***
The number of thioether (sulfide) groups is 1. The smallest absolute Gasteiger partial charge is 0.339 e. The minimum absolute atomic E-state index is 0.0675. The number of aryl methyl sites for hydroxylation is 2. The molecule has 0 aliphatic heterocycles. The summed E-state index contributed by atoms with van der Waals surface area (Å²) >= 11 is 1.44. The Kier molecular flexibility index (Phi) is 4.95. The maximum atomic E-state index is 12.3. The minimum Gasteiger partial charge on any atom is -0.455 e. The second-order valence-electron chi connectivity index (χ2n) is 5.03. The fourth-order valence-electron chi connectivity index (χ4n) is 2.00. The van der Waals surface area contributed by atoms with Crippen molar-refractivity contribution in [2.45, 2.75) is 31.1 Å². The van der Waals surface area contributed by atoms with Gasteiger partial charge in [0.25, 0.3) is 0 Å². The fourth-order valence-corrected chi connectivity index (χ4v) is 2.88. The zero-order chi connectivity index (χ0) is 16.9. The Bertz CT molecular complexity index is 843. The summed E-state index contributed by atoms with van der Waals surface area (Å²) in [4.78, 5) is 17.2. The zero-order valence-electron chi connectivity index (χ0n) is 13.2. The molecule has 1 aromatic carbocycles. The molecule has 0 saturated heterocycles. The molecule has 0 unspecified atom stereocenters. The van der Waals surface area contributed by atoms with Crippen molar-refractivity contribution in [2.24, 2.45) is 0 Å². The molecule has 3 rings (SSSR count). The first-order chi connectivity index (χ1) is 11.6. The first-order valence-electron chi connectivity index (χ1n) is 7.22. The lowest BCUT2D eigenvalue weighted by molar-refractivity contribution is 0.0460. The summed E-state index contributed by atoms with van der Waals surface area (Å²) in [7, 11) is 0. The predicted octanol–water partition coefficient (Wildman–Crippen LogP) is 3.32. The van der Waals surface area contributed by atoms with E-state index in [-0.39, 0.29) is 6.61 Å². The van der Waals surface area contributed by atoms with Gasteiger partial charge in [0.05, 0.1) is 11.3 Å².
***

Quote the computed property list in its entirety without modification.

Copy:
The number of thioether (sulfide) groups is 1. The smallest absolute Gasteiger partial charge is 0.339 e. The minimum absolute atomic E-state index is 0.0675. The number of aryl methyl sites for hydroxylation is 2. The molecule has 0 aliphatic heterocycles. The summed E-state index contributed by atoms with van der Waals surface area (Å²) >= 11 is 1.44. The Kier molecular flexibility index (Phi) is 4.95. The maximum atomic E-state index is 12.3. The minimum Gasteiger partial charge on any atom is -0.455 e. The second-order valence-electron chi connectivity index (χ2n) is 5.03. The fourth-order valence-electron chi connectivity index (χ4n) is 2.00. The van der Waals surface area contributed by atoms with Crippen molar-refractivity contribution in [2.45, 2.75) is 31.1 Å². The van der Waals surface area contributed by atoms with Gasteiger partial charge in [0.25, 0.3) is 0 Å². The fourth-order valence-corrected chi connectivity index (χ4v) is 2.88. The zero-order chi connectivity index (χ0) is 16.9. The Bertz CT molecular complexity index is 843. The summed E-state index contributed by atoms with van der Waals surface area (Å²) in [4.78, 5) is 17.2. The zero-order valence-electron chi connectivity index (χ0n) is 13.2. The molecule has 1 aromatic carbocycles. The molecule has 0 saturated heterocycles. The molecule has 0 unspecified atom stereocenters. The van der Waals surface area contributed by atoms with Crippen molar-refractivity contribution in [2.24, 2.45) is 0 Å². The molecule has 3 rings (SSSR count). The first-order chi connectivity index (χ1) is 11.6. The first-order valence-electron chi connectivity index (χ1n) is 7.22. The lowest BCUT2D eigenvalue weighted by molar-refractivity contribution is 0.0460. The summed E-state index contributed by atoms with van der Waals surface area (Å²) in [7, 11) is 0. The predicted octanol–water partition coefficient (Wildman–Crippen LogP) is 3.32. The van der Waals surface area contributed by atoms with E-state index in [-0.39, 0.29) is 6.61 Å². The van der Waals surface area contributed by atoms with Gasteiger partial charge in [0.05, 0.1) is 11.3 Å².